Dancing Jax | Chapter 26


Warning: Contains Spoilers!

The words of Austerly Fellows embraced her, drew her in, loved her as nothing else ever could, promised to sustain and keep her, to coddle and bless her through all of time.

Aufwader’s Thoughts: There’s a lot that’s pretty horrifying in this chapter, but the thing that stood out for me on reread is that Ashleigh and Kelley, Emma’s friends who died in the Disaster, seem to have ended up in Mooncaster. Living a nightmarish half-life as animate dolls bound to the soul of the Jill of Spades. What in the hell is going on there? 

I have a theory and it’s fairly alarming, so let’s share. At the very end of Chapter 7, after the Disaster takes place, there is a brief mention of some unknown person or force, ‘walking unseen among those young people that hour, choreographing the entire show.’ My theory is that everyone who died in the Disaster, an act of evil choreographed by the Dawn Prince, ended up in Mooncaster. Being dead, however, and unable to read the quote unquote sacred text, they filled such inconsequential roles as magical sidekicks, talking animals, or nameless creatures inhabiting the area around Mooncot, and their identities(?) souls(?) are now trapped in an endless limbo. (Told you this theory was alarming.)

Then, as if life in Mooncaster didn’t already have enough ghastly implications, there’s the main arc of this chapter, which revolves around all the ladies of the court – including those who are married and those who are underage in the real world – flying off to spend the rest of the night on a tower with the Ismus.

There’s something about the casual way this is described that makes it about ten times worse than it already is. Compare and contrast the Coven of the Black Sceptre (here they are again). Granted, they were magic-ed into fancying Nathaniel Crozier (you’d need to be magic-ed to look twice at that grody mess, yikes) but they still retained their personalities to an extent, and were all adults. Crozier preying upon Jennet also stops short of actual physical harassment. Here, however, the implication is that these Ismus-led orgies happen on a regular basis, and that all the ladies of the court are obliged to be available to him whenever he so chooses, regardless of age or marital status. As Emma might put it, that’s well wrong that is.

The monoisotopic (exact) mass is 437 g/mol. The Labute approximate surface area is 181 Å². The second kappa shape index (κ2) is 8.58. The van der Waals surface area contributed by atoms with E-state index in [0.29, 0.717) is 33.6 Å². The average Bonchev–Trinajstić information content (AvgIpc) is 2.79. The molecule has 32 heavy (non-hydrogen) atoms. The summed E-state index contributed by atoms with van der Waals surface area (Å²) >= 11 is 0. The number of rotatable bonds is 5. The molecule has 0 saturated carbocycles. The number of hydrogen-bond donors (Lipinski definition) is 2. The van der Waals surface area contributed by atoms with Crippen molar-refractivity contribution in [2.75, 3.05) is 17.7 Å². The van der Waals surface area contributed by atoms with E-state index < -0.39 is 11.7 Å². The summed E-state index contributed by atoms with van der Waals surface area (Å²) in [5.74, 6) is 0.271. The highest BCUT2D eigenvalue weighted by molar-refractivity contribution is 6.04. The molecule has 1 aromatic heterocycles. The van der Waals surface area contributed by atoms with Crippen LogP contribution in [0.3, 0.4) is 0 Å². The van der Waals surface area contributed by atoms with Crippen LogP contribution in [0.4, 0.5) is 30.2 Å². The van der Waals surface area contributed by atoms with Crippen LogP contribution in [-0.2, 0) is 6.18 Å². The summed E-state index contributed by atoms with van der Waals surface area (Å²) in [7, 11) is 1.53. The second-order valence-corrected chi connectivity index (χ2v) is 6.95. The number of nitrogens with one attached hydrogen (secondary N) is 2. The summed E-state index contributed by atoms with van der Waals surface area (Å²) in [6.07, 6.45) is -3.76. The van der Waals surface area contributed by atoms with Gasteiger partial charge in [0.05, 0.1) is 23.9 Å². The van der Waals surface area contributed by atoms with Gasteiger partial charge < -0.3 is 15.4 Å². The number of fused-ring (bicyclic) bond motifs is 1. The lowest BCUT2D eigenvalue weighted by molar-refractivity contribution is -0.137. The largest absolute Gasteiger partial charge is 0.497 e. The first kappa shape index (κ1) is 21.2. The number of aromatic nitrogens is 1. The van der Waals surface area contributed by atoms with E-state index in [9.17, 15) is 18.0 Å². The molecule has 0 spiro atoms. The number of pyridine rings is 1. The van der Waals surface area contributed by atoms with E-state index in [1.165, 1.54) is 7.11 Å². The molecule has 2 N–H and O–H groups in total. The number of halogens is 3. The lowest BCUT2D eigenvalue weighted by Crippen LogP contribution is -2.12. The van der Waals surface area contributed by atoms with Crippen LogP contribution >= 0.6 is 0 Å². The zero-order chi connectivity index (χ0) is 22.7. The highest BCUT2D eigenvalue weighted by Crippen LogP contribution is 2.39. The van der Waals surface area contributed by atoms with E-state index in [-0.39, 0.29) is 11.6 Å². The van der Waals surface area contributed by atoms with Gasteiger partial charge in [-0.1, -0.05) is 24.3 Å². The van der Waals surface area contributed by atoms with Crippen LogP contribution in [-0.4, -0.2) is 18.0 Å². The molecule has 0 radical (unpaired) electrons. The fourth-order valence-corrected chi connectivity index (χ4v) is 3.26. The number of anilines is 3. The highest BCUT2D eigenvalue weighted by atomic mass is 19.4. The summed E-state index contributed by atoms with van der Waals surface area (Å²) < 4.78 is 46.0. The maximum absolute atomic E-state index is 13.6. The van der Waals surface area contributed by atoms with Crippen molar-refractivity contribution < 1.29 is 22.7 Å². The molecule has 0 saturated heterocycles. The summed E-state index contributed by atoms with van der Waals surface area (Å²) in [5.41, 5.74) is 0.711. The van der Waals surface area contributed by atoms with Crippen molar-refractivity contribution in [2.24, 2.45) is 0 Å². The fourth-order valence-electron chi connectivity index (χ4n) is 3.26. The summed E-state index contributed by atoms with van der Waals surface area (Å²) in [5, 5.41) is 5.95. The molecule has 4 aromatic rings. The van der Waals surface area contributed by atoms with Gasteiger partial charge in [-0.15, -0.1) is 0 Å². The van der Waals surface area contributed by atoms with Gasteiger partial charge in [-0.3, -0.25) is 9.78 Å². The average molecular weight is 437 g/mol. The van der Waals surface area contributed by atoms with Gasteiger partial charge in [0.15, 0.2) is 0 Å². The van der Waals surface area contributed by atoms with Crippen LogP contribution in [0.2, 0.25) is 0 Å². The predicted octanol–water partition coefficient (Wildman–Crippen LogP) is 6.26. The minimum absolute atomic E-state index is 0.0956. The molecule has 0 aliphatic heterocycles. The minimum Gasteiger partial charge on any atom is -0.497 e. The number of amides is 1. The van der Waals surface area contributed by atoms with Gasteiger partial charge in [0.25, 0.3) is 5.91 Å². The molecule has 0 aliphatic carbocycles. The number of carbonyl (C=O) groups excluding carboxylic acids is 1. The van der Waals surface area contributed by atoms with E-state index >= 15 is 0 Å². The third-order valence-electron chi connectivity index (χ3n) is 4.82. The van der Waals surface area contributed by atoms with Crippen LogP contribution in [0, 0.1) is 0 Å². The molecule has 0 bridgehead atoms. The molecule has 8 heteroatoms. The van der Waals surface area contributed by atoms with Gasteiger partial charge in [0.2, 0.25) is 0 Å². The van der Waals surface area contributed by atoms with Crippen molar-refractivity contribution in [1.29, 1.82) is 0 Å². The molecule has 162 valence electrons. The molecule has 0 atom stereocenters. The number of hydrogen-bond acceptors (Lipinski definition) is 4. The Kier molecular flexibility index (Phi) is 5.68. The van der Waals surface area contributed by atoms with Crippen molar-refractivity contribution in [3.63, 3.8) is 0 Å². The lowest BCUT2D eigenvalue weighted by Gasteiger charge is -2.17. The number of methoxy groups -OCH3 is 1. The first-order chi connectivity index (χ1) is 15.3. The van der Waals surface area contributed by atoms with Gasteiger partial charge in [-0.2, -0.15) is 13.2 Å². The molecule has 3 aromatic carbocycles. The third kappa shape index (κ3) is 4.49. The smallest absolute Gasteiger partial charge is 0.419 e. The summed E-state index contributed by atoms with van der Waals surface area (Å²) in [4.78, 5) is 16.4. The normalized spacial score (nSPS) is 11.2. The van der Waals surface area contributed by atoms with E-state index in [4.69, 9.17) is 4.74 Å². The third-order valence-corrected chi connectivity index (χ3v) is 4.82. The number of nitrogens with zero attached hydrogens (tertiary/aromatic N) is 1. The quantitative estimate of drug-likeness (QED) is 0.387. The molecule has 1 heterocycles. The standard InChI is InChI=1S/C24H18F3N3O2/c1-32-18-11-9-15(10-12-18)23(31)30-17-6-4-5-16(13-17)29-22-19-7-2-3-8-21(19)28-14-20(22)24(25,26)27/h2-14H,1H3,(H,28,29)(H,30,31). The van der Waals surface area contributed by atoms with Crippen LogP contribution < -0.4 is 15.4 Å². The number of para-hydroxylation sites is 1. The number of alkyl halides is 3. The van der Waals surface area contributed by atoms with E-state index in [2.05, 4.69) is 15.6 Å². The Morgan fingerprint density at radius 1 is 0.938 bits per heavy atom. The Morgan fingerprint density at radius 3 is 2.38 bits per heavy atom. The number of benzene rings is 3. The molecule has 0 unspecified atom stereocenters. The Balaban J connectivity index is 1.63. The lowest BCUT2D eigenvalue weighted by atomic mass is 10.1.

There’s also an element of misogynist shame and blame to the whole escapade, with Haxxentrot being involved and the flying women being ‘punished’ by the Jockey, who is in himself a riddle. What kind of world is Mooncaster?

Matt’s Thoughts: So there goes Emma!

Most of this book is taken up with her journey into Mooncaster, but it’s bizarre, isn’t it? First up, are the escapades in this story an actual incident from the book? Or is the book just a gateway into Mooncaster and strange things happen to those who are collectively part of the world?

And what kind of world is this? So all the women have some sort of orgy with the Ismus every night after a party? The Jockey plays jokes on people? Haxxentrot plots against Malinda? And the bad magician with the hungry ermine? I mean, who came up with these sorts of OTT caricatures for characters? I might have missed the point, but I can’t help but wonder if Mr Jarvis is having a go at creating characters who are much more simplistic in their motivations in the Jacks world – almost an off-set against the increased realism of his real creatures.

I’d love to know what others think about whether there’s any sort of more subtle logic to the way Mooncaster holds together, but I find it to be a mass of rampaging egos, all simultaneously after their own agendas but simultaneously respectful of the hierarchy in the place – thus their mostly polite real life treatment of each other in our world.

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